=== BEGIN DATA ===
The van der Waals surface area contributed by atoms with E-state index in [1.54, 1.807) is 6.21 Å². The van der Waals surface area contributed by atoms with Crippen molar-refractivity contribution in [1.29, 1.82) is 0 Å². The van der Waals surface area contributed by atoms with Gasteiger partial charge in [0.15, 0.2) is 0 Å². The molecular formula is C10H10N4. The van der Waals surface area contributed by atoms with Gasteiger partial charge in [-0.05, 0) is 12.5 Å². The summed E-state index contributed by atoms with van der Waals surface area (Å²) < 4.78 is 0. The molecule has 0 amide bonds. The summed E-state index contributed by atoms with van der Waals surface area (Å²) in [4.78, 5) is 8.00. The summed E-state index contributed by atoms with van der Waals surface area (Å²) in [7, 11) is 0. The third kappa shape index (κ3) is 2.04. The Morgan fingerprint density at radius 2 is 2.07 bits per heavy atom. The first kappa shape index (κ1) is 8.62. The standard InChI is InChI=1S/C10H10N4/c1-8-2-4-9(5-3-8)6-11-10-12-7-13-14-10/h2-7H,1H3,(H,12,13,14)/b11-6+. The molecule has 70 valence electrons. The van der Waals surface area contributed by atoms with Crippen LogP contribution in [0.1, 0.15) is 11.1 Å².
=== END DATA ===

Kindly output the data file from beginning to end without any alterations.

The van der Waals surface area contributed by atoms with E-state index in [1.54, 1.807) is 6.21 Å². The van der Waals surface area contributed by atoms with Crippen molar-refractivity contribution in [1.29, 1.82) is 0 Å². The van der Waals surface area contributed by atoms with Gasteiger partial charge in [0.15, 0.2) is 0 Å². The molecular formula is C10H10N4. The van der Waals surface area contributed by atoms with Gasteiger partial charge in [-0.05, 0) is 12.5 Å². The summed E-state index contributed by atoms with van der Waals surface area (Å²) < 4.78 is 0. The molecule has 0 amide bonds. The summed E-state index contributed by atoms with van der Waals surface area (Å²) in [4.78, 5) is 8.00. The summed E-state index contributed by atoms with van der Waals surface area (Å²) in [7, 11) is 0. The third kappa shape index (κ3) is 2.04. The Morgan fingerprint density at radius 2 is 2.07 bits per heavy atom. The first kappa shape index (κ1) is 8.62. The standard InChI is InChI=1S/C10H10N4/c1-8-2-4-9(5-3-8)6-11-10-12-7-13-14-10/h2-7H,1H3,(H,12,13,14)/b11-6+. The molecule has 70 valence electrons. The van der Waals surface area contributed by atoms with Crippen LogP contribution in [0.1, 0.15) is 11.1 Å².